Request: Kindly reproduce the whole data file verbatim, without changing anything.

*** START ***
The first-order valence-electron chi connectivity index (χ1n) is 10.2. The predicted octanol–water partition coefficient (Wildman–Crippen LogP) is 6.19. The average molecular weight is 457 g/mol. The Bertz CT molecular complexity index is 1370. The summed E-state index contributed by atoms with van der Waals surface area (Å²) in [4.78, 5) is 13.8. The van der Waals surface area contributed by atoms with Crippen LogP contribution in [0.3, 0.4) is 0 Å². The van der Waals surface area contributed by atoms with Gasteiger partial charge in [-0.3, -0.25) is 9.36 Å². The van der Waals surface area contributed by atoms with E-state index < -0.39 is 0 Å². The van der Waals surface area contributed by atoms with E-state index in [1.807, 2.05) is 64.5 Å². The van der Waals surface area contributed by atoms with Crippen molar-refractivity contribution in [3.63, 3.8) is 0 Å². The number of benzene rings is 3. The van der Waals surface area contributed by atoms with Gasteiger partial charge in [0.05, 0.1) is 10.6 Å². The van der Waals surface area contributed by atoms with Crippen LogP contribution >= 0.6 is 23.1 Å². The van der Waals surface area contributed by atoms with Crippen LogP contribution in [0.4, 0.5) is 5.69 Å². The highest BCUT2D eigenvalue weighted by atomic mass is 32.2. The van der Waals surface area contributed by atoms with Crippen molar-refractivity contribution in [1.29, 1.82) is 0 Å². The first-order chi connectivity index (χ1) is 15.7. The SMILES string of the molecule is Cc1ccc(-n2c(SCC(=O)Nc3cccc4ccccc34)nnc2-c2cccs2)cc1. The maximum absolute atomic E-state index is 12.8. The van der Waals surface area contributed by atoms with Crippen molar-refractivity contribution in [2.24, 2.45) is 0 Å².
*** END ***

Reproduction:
The first-order valence-electron chi connectivity index (χ1n) is 10.2. The predicted octanol–water partition coefficient (Wildman–Crippen LogP) is 6.19. The average molecular weight is 457 g/mol. The Bertz CT molecular complexity index is 1370. The summed E-state index contributed by atoms with van der Waals surface area (Å²) in [4.78, 5) is 13.8. The van der Waals surface area contributed by atoms with Crippen LogP contribution in [0.3, 0.4) is 0 Å². The van der Waals surface area contributed by atoms with Gasteiger partial charge in [-0.3, -0.25) is 9.36 Å². The van der Waals surface area contributed by atoms with E-state index < -0.39 is 0 Å². The van der Waals surface area contributed by atoms with E-state index in [1.807, 2.05) is 64.5 Å². The van der Waals surface area contributed by atoms with Crippen molar-refractivity contribution in [3.63, 3.8) is 0 Å². The number of benzene rings is 3. The van der Waals surface area contributed by atoms with Gasteiger partial charge in [0.05, 0.1) is 10.6 Å². The van der Waals surface area contributed by atoms with Crippen LogP contribution >= 0.6 is 23.1 Å². The van der Waals surface area contributed by atoms with Crippen LogP contribution in [0.4, 0.5) is 5.69 Å². The highest BCUT2D eigenvalue weighted by atomic mass is 32.2. The van der Waals surface area contributed by atoms with Crippen molar-refractivity contribution in [1.29, 1.82) is 0 Å². The first-order chi connectivity index (χ1) is 15.7. The SMILES string of the molecule is Cc1ccc(-n2c(SCC(=O)Nc3cccc4ccccc34)nnc2-c2cccs2)cc1. The maximum absolute atomic E-state index is 12.8. The van der Waals surface area contributed by atoms with Crippen molar-refractivity contribution in [2.24, 2.45) is 0 Å².